Map Showing Medical Dispensaries, Marijuana Retailers, and K-12 Schools : Portland City Code 14B.130 requires Medical Dispensaries and Marijuana Retailers to be at least 1,000 feet from K-12 schools. The map ONLY shows locations for which the Cannabis Program has received an application for a Medical Dispensary or Marijuana Retailer, as well as K-12 schools. This map is NOT updated in real time. There may be schools, Medical Dispensaries or Marijuana Retailers that are licensed or whose applications are under review that are not shown on this map. Applicants CANNOT and SHOULD NOT rely on this map for verification that a Medical Dispensary or Marijuana Retailer location is further than 1,000 feet from a school. You can access the map here.

Deadline Extension and Deferred Payment Applications.

Do you have a small cannabis business? Have staff or owners impacted by cannabis convictions? Contract with vendors on Oregon’s Minority-Owned, Women-Owned, and Emerging Small Business (MWESB) list? If you answered “yes” to any of the questions, you may be eligible for our Reduced Fee Program which includes a reduction in permit fees. Find out more and how to apply here.

Administrative Guidelines : Administrative guidelines on application procedures and processes. Read guidelines here.

Public records request : Make a public records request here.

Building Permits: Cannabis production and processing facilities typically need several building permits to legally operate. Applicants should consult with design professionals as part of their planning process. In most circumstances, plans must be stamped by an architect or licensed engineer to comply with state building code requirement.

Cannabis Facilities Code Guide : Guide for commercial building and mechanical permitting for cannabis businesses. Read code guide here.

Information on marijuana taxes : The State of Oregon is responsible for collecting BOTH the 17% State tax AND the 3% City tax on Adult-use marijuana sales. Please click this link for more information.

License Renewal Applications.

New License Applications.

The journey of cannabis in the pioneer state Oregon begins in the 1970s when it was the first state to decriminalize possession of small amounts of cannabis in 1973. In 1998 on Ballot Measure 67 the state legalized medical marijuana. As of 2014, adult-use and possession of cannabis became legal to sell to individuals 21 and older. Because cannabis is legal in Oregon marijuana grow licenses have been allowed medicinally and recreationally. Zoned Properties is going to give you the information you need to properly, legally, and safely grow your cannabis.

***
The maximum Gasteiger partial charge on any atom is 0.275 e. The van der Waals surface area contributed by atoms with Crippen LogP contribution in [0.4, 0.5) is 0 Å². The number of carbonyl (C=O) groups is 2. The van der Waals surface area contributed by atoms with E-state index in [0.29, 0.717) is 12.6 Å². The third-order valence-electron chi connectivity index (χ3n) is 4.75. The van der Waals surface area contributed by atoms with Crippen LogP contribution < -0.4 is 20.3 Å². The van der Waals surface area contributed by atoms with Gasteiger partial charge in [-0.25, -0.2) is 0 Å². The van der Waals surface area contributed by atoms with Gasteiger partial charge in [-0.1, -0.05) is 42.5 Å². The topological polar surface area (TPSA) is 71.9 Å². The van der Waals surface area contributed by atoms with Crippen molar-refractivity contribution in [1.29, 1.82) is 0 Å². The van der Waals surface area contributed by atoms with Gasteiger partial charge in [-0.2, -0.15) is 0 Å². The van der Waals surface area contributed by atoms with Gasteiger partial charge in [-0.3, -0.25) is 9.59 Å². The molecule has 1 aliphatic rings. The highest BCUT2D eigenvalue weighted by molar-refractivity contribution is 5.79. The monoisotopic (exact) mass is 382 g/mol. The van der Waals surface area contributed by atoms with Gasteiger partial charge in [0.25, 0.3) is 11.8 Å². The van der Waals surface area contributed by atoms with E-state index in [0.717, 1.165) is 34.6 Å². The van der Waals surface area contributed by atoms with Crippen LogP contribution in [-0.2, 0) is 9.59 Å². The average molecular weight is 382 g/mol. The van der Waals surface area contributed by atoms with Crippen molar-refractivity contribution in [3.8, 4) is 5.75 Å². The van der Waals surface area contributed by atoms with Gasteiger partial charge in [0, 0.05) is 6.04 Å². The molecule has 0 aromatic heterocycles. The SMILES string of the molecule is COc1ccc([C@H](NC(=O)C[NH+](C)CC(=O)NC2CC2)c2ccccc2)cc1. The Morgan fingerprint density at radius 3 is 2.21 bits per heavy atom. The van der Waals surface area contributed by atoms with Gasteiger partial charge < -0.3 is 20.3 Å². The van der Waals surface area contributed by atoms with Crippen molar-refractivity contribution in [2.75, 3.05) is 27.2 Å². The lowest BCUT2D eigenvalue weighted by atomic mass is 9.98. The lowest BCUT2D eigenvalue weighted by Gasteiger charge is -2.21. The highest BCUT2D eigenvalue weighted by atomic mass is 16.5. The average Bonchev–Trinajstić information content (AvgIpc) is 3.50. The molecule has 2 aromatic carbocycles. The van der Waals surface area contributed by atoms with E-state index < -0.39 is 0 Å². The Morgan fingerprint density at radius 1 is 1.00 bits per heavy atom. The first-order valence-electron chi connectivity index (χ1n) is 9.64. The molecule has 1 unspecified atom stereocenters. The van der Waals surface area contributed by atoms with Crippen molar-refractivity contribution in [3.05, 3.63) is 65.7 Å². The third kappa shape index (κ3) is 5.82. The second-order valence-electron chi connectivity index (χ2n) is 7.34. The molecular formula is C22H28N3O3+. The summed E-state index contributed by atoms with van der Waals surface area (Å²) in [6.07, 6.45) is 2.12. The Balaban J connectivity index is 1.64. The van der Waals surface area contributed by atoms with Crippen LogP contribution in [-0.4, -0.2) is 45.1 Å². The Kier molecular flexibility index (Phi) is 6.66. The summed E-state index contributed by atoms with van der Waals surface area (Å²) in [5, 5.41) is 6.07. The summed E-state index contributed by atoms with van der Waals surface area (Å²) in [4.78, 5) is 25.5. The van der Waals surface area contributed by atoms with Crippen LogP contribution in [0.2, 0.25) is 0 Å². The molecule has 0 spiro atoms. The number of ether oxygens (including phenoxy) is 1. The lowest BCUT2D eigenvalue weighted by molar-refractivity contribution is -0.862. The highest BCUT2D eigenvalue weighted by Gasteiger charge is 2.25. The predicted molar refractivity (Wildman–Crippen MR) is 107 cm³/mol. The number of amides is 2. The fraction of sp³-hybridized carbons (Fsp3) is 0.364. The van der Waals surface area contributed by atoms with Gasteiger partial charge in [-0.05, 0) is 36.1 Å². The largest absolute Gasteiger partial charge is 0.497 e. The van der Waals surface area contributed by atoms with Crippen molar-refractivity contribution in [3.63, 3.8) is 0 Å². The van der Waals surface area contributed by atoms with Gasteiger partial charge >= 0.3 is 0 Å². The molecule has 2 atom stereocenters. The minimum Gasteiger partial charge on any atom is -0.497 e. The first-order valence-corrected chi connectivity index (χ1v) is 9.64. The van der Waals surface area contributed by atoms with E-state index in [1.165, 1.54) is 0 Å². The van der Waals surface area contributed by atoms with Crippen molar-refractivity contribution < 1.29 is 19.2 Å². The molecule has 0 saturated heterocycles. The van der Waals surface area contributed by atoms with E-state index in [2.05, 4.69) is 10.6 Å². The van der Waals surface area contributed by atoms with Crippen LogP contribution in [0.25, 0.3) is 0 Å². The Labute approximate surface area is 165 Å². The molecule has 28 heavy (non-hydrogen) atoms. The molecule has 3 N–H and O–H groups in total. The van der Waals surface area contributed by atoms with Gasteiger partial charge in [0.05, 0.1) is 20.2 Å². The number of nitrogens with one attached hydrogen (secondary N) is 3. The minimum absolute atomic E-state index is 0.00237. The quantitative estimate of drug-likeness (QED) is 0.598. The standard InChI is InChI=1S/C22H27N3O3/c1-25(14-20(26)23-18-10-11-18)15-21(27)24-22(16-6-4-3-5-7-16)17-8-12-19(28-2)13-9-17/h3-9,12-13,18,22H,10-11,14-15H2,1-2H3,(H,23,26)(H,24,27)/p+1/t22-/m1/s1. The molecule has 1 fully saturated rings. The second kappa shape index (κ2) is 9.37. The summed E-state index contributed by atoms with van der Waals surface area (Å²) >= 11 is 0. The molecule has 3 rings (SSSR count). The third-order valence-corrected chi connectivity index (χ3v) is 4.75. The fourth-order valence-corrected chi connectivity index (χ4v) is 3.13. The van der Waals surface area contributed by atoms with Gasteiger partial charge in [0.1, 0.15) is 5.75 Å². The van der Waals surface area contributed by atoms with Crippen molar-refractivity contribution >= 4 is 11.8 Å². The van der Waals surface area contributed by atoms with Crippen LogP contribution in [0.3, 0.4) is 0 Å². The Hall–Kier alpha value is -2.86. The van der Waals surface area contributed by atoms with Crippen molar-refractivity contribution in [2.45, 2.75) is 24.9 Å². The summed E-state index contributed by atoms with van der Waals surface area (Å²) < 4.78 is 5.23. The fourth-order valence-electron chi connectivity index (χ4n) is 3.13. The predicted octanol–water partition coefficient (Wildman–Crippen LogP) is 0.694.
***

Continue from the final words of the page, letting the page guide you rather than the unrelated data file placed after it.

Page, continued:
Laws are ever-evolving in the state of Oregon to help better the cannabis industry, so it’s important to understand what can and cannot harm you when growing cannabis. Because marijuana is legal for both medical and adult-use in Oregon there are no requirements to recreationally grow cannabis for yourself at home. However, if you are a patient growing for yourself, or a caregiver growing for others it’s important to follow all requirements and receive your permits through the Oregon Medical Marijuana Program (OMMP)[efn_note]Oregon Medical Marijuana Program, 2020[/efn_note].

To obtain a medical marijuana grow license in Oregon, a patient or caregiver must provide the Oregon Medical Marijuana Program (OMMP)[efn_note]Oregon Medical Marijuana Program, 2020[/efn_note] the name and address of the grower. Once approved by the state a patient or caregiver can grow 6 mature plants and 12 immature plants. Curious about plant limitations? Read Oregon’s Plant Limits Chart[efn_note]Oregeon Health Authority, OMMP Plant Limits, 2020[/efn_note]. If you are growing cannabis for a patient in the state of Oregon and are a renter, you must still be approved through your landlord as well. A grower must be 21 or older and cannot grow for more than 8 patients at a time. To better understand your limits as a patient or caregiver read Oregon’s Reporting and Tracking Requirements[efn_note]Oregon Health Authority, Reporting and Tracking Requirements for Medical Marijuana Growers, 2020[/efn_note].

What is a Marijuana Grow License?

Recreational growing is allowed for adults over the age of 21. However, there are strict laws and requirements to follow to grow cannabis legally. A person can either be a designated grower for a patient or grow in their own home on private property.

Because marijuana is legal for both medical and adult-use in Oregon there are no requirements to recreationally grow cannabis for yourself at home, staying within the laws.

If you are growing cannabis recreationally then you won’t need to obtain a marijuana grow license. It is legal to grow cannabis in your own home; however, you must receive permission from the landlord if you are a renter. It is important to keep all plants out of the view of the public eye. If you are 21 or older you can grow up to four plants per household. If you are caught growing more than 4 plants the consequences can include prison and a fine up to $125,000. Keep in mind distance from schools and religious institutions if and when growing cannabis.

Oregon has been a pioneer in the cannabis industry for businesses and people alike. It’s crucial to stay on top of the ever-changing laws in Oregon for your health and safety. Although Zoned Properties has broken down how to obtain a marijuana grow license for both medical and adult-use the requirements, fines, and distance from schools can change over time. If you are looking for more information on how to obtain a marijuana grow license in Oregon review the OMMP website[efn_note]Oregon Health Authority, Oregon Medical Marijuana Program, 2020[/efn_note].

Medical Growing.

Recreational Growing.